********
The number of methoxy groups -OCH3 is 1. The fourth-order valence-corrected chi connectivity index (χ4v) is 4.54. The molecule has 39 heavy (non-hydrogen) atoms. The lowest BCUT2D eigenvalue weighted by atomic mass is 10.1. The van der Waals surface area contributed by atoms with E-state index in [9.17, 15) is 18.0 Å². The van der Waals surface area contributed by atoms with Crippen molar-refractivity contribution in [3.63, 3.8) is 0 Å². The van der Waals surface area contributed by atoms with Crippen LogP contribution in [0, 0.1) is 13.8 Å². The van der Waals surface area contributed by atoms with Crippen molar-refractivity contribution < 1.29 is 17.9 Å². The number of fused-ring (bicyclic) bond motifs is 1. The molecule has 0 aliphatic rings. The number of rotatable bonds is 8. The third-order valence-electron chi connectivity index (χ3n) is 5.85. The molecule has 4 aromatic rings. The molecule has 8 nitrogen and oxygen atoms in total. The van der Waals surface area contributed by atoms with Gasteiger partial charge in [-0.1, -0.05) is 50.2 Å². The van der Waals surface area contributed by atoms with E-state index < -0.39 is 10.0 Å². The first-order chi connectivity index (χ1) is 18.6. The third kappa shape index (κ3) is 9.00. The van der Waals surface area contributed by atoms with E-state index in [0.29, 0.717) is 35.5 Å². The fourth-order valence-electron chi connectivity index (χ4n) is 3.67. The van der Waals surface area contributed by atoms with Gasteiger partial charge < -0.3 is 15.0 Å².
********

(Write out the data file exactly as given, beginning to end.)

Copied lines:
The number of methoxy groups -OCH3 is 1. The fourth-order valence-corrected chi connectivity index (χ4v) is 4.54. The molecule has 39 heavy (non-hydrogen) atoms. The lowest BCUT2D eigenvalue weighted by atomic mass is 10.1. The van der Waals surface area contributed by atoms with E-state index in [9.17, 15) is 18.0 Å². The van der Waals surface area contributed by atoms with Crippen molar-refractivity contribution in [3.63, 3.8) is 0 Å². The van der Waals surface area contributed by atoms with Crippen LogP contribution in [0, 0.1) is 13.8 Å². The van der Waals surface area contributed by atoms with Crippen molar-refractivity contribution < 1.29 is 17.9 Å². The number of fused-ring (bicyclic) bond motifs is 1. The molecule has 0 aliphatic rings. The number of rotatable bonds is 8. The third-order valence-electron chi connectivity index (χ3n) is 5.85. The molecule has 4 aromatic rings. The molecule has 8 nitrogen and oxygen atoms in total. The van der Waals surface area contributed by atoms with Gasteiger partial charge in [-0.1, -0.05) is 50.2 Å². The van der Waals surface area contributed by atoms with E-state index < -0.39 is 10.0 Å². The first-order chi connectivity index (χ1) is 18.6. The third kappa shape index (κ3) is 9.00. The van der Waals surface area contributed by atoms with E-state index in [0.29, 0.717) is 35.5 Å². The fourth-order valence-electron chi connectivity index (χ4n) is 3.67. The van der Waals surface area contributed by atoms with Gasteiger partial charge < -0.3 is 15.0 Å².